Josh Stella

Co-founder & Chief Technology Officer

A Brief History

Josh Stella is Co-founder and CTO of Fugue, the cloud infrastructure automation and security company. Fugue identifies security and compliance violations in cloud infrastructure and ensures they are never repeated.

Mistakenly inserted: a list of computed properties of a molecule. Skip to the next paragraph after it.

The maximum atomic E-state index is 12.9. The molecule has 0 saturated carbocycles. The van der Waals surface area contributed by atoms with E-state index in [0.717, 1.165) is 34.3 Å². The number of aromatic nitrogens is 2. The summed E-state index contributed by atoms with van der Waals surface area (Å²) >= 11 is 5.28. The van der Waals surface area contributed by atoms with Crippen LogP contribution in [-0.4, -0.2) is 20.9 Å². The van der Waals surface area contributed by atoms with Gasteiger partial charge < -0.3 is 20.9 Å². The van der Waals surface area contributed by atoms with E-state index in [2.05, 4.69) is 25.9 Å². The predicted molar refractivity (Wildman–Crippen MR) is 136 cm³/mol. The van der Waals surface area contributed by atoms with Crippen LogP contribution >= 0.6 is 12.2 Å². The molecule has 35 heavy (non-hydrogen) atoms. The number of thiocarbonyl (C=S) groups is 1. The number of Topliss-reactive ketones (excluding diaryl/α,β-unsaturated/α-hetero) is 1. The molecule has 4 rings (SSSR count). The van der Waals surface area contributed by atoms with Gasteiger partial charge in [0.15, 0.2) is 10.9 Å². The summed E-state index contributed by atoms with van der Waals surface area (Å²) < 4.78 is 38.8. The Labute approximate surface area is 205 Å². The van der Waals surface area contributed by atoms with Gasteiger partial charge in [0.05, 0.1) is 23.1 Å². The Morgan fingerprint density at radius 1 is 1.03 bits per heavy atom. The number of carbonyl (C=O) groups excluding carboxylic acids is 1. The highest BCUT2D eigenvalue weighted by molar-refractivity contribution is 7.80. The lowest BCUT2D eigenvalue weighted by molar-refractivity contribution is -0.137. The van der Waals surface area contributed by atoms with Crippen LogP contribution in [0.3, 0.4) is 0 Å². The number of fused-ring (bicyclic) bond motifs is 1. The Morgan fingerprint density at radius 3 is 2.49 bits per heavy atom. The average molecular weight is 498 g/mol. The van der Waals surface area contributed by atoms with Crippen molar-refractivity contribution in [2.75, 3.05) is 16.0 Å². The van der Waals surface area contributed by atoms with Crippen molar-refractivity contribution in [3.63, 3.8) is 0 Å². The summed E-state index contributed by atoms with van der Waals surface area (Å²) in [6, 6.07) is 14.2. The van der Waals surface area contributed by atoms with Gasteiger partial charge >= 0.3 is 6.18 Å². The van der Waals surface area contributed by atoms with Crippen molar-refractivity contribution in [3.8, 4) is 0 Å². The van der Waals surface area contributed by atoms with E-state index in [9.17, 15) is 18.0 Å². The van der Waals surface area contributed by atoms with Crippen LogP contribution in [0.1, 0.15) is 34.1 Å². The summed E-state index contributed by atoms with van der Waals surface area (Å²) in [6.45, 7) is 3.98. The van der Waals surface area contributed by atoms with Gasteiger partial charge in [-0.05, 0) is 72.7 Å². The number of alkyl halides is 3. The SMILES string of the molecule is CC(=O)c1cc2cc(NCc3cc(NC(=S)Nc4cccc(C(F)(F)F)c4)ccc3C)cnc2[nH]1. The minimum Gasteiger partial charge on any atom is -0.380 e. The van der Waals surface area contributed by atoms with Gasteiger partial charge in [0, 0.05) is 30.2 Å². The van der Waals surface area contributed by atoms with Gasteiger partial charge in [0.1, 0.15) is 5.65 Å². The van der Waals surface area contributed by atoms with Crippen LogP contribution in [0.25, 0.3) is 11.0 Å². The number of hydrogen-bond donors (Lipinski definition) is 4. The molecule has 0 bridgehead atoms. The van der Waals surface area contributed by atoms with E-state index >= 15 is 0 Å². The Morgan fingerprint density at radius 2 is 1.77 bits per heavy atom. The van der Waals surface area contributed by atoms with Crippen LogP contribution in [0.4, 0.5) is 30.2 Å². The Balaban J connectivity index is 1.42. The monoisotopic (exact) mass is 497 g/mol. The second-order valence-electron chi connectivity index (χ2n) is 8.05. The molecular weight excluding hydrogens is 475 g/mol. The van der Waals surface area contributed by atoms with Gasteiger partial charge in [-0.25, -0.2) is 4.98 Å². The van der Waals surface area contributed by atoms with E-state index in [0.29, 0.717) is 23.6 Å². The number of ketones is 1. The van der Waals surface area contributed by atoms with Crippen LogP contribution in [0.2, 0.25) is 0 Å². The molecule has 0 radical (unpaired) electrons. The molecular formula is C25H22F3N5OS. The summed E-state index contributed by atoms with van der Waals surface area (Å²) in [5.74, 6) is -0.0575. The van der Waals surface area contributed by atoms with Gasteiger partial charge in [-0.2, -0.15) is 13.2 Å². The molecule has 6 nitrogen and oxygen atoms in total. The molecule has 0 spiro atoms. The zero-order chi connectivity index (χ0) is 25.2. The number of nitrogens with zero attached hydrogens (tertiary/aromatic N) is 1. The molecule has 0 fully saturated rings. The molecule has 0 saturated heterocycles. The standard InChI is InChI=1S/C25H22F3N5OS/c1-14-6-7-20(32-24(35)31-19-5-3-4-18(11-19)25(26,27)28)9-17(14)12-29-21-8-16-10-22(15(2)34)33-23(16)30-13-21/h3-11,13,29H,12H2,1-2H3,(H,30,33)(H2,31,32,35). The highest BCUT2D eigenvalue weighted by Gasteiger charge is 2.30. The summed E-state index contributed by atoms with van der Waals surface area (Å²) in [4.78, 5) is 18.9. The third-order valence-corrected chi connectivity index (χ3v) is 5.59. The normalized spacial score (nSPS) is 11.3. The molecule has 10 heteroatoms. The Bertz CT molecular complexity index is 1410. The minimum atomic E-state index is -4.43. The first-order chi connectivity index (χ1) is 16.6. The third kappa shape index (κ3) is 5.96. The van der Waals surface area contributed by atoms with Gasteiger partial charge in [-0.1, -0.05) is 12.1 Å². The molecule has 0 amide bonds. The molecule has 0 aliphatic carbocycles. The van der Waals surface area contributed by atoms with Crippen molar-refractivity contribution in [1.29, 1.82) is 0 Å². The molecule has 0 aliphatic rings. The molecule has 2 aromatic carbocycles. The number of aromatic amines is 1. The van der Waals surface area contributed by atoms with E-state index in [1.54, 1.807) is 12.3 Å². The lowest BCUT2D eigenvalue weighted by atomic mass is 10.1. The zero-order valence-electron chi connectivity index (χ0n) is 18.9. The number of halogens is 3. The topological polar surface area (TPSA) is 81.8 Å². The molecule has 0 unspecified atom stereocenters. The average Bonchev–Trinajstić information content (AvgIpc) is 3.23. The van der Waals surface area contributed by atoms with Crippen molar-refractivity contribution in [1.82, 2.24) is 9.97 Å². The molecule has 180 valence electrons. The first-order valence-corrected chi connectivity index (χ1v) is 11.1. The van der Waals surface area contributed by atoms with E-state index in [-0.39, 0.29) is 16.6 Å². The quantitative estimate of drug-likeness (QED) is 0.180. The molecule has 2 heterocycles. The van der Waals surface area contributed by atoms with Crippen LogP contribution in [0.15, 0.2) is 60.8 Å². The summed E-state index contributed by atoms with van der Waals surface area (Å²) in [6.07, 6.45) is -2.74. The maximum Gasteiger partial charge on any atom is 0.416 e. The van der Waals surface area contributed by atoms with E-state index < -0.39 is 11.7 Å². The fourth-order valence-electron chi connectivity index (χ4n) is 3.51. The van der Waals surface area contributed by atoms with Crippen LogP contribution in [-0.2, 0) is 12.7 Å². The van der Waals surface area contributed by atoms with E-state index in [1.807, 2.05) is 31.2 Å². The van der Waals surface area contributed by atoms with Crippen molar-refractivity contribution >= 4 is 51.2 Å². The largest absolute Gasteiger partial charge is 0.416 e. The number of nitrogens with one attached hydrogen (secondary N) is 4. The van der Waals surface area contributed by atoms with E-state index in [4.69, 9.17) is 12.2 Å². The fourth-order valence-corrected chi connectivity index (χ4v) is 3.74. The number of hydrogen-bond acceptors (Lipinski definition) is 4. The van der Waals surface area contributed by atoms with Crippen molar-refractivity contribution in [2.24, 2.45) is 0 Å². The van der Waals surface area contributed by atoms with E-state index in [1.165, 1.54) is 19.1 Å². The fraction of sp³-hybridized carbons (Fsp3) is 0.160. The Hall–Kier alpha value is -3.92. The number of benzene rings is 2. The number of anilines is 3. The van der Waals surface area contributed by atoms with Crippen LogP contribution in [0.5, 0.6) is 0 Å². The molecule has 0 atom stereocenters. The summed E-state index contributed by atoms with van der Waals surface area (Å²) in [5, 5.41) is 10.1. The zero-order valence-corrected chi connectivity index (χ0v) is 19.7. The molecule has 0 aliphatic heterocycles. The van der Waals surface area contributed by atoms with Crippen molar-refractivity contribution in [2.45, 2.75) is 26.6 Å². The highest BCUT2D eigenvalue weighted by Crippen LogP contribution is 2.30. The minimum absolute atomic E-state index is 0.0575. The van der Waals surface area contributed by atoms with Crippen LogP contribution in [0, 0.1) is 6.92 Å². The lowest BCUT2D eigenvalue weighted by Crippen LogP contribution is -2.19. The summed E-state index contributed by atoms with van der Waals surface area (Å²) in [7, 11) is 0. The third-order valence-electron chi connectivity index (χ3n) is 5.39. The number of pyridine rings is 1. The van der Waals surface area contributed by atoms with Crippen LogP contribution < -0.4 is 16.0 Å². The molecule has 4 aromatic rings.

Previously, Josh was a Principal Solutions Architect at Amazon Web Services, where he supported customers in the area of national security. He has served as CTO for a technology startup and in numerous other IT leadership and technical roles over the past 25 years.

From Our Blog

Articles By Josh Stella

  • Two Years With Emacs as a CEO (and now CTO)